Twitter, Facebook, LinkedIn, YouTube, MySpace - these are all great social media services that enable people to stay connected. They create a space on the network that give people an opportunity to explore, share and discuss virtually anything.
As I discuss in my book, social media can be used to communicate, listen, research, entertain and create a community. And when activated, these communities can band together to make great changes - generating awareness, raising money, creating pressure and rallying support around critical issues, disasters and injustices.
Social media tools and services are only increasing in importance to us as we integrate them into almost every aspect of our work, personal and civic lives. But, as more and more people adopt these tools to help them reach out and stay connected, the question becomes are they being used in a way that truly enhances all of our relationships? Are they sustainable?
My own opinion is that it's too early for us to declare victory. There are too many questions that still need to be answered before we can leverage all these social media services and applications to their full advantage.
For starters, we need to better understand the implications associated with playing out more and more of our lives online. What does it do to our relationships? <a href="http://www.usatoday.com/tech/webguide/internetlife/2009-09-04-facebook-etiquette_N.htm">What type of information should and shouldn't be shared, how frequently and with whom</a>? Where are the boundaries between our work and personal lives - to what extent should someone's job be impacted by their actions/posts/opinions on their personal social networking sites? (<a href="http://careeradvice.suite101.com/article.cfm/social_networking_and_your_professional_future">We have seen people hired through social networking connections and fired for their posts</a>.)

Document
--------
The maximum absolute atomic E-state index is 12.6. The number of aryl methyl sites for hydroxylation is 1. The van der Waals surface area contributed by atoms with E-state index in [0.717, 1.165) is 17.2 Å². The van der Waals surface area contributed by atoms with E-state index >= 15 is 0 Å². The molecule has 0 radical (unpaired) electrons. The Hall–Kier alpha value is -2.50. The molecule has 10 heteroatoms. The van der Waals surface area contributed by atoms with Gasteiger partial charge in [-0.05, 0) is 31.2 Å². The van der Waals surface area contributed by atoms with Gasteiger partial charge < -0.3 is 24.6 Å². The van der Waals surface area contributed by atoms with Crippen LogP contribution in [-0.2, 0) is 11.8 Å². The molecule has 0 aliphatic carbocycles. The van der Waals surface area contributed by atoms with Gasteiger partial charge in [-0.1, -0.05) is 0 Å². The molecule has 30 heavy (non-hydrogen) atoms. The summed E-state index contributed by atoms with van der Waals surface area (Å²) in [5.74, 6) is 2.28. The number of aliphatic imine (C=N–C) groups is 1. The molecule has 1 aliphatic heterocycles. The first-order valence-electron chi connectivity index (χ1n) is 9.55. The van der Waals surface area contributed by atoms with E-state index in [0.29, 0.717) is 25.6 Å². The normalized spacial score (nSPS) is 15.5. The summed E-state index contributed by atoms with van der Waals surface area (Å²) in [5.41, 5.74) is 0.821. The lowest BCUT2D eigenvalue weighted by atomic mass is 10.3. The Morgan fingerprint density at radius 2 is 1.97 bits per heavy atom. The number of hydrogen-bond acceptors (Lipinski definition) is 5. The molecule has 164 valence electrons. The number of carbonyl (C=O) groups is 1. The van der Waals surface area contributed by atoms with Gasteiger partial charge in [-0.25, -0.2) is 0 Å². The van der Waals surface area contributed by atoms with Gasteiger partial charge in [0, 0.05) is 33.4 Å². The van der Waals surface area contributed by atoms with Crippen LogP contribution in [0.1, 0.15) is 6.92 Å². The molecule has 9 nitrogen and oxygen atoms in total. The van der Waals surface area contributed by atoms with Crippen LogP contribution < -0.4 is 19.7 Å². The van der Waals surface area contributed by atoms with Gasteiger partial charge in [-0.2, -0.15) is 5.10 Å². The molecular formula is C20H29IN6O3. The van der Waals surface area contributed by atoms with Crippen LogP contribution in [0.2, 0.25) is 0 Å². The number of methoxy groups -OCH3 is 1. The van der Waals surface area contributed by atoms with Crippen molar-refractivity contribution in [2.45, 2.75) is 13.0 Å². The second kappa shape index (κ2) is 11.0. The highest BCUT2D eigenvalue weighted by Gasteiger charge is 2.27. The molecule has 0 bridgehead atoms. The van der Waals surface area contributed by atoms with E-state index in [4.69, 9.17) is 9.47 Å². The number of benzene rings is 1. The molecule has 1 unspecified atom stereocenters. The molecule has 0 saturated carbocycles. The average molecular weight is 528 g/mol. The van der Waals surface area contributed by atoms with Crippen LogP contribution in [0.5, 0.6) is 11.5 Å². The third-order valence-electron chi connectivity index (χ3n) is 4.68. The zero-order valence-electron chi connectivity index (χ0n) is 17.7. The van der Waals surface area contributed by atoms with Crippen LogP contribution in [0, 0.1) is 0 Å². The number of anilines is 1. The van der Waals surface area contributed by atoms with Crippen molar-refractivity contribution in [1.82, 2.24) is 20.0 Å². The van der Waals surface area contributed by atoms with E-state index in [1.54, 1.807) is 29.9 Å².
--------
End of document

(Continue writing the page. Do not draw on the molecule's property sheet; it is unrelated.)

But while these sociological and etiquette issues are important to understand and fine tune, in my mind, the main caveats to social media revolve around security and privacy concerns. Most people use these tools without really understanding exactly what they are doing, revealing information that can be used in ways they never intended, which can be quite damaging.
It's one reason the U.S. government has banned solidiers from using Web 2.0 tools. Despite all the good they can enable, they are afraid that a soldier's security could be compromised because they know enemy's are watching and using social media tools to try to get an edge. The military issued a report warning "<a href="http://www.speakmediablog.com/2009/08/us-marine-corps-bans-soldiers-from.html">that terrorists could use Twitter via their cell phones to send and receive messages and to locate fellow cell members through links to Google Maps</a>."